Andrew Niccol blasted onto the public and critical consciousness with his imaginative and stunning feature debut Gattaca. With Good Kill, Niccol aims high, is almost on target, but ultimately misfires.

Major Tom Egan (Ethan Hawke) is a fighter pilot in the US air force, with years of combat service behind him. All he wants is to get back in the cockpit, but now he spends his days ensconced in a portakabin outside Las Vegas, ‘flying’ UAVs – better known as drones – over Pakistan and Afghanistan. Joining him on this mission is his superior, Lt Colonel Johns (Bruce Greenwood), Airman Vera Suarez (Zoë Kravitz), Ed Christie (Dylan Kenin) and Specialist Zimmer (Jake Abel). Johns and Tom come from a different age, when their dream was to fly and to serve. Now they are surrounded by rookies recruited from shopping malls where they showed their skills on video games and not in the sky.

The initial portakabin scenes are fascinating. We learn a great deal of just how this war on terror is being fought, and get an idea of how this group interacts and how it copes with spending 12-hour shifts blowing targets to smithereens. We see them watching over US soldiers while they sleep and watching as a woman is raped, powerless to help her (“he’s a bad guy; he’s just not our bad guy”). When the squad is contacted by the CIA, Langley wants to change the rules of combat: they are no longer merely interested in eliminating known Taliban members, but are now looking at liquidating possible suspects. And if this involves civilians, then that’s too bad.

As we see the team taking out their targets, we also see their reactions: Johns is initially disgusted with the CIA (though later surprisingly backtracks); Tom is increasingly conflicted; Suarez is the mouthy conscience clearly stating that they are committing war crimes and acts of terrorism; and Zimmer takes the simplistic view of “if we don’t kill them, they’ll come and kill us”. This is a disappointment: Suarez and Zimmer are more like conduits for opposing political statements than characters with a real identity. There is also the cliché of the young and beautiful Suarez being attracted to Tom, a troubled man twice her age, with a family and a drinking problem to boot.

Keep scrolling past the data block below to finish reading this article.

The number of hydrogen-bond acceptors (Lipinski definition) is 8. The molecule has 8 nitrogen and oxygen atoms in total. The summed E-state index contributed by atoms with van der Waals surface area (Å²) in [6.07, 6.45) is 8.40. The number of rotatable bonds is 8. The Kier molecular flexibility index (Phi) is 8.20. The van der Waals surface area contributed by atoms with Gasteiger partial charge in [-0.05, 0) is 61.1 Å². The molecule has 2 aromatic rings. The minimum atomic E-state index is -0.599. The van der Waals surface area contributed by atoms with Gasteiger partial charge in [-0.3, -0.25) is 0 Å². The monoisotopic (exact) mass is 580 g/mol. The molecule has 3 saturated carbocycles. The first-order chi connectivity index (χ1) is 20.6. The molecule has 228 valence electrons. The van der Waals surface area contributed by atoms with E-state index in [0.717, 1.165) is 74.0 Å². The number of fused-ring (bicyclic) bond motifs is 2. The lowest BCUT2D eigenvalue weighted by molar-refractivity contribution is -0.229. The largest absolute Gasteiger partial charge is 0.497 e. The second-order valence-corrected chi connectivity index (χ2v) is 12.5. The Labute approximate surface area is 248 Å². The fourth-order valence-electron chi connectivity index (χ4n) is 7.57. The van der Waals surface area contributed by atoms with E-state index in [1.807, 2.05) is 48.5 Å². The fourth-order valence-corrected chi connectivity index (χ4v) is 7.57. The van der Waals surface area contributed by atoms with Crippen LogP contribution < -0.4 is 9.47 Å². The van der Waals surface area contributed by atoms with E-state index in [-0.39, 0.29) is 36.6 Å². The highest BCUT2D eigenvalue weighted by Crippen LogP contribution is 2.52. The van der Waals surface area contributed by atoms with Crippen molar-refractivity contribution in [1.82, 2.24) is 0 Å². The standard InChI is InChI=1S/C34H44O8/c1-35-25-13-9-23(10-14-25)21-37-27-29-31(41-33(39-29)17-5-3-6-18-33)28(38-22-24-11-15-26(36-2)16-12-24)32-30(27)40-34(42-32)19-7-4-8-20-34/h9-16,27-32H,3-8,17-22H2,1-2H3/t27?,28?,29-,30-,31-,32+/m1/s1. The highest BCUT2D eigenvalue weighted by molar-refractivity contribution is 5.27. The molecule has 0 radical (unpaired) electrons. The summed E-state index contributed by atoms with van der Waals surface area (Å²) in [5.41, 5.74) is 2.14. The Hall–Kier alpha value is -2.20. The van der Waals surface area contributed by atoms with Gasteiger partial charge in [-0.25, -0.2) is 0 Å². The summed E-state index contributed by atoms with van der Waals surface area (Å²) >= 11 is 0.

At home, Molly (January Jones), an ex Vegas dancer and now mom, struggles with her husband’s reticence and increasing distance. In one scene she mentions that when Tom is angry, he becomes even quieter, but later we see him rage and hit out. We hear he doesn’t cuss, but then he roars “fuck”. It would have been more interesting to see him implode rather than explode.

And as we head towards the denouement, Niccol rolls out more tired clichés, as Tom pours his vodka down the sink and searches for redemption. Niccol has made a film that should be admired for bringing the minutiae of this dirty war onto the big screen. Unfortunately, it just doesn’t quite hit the target.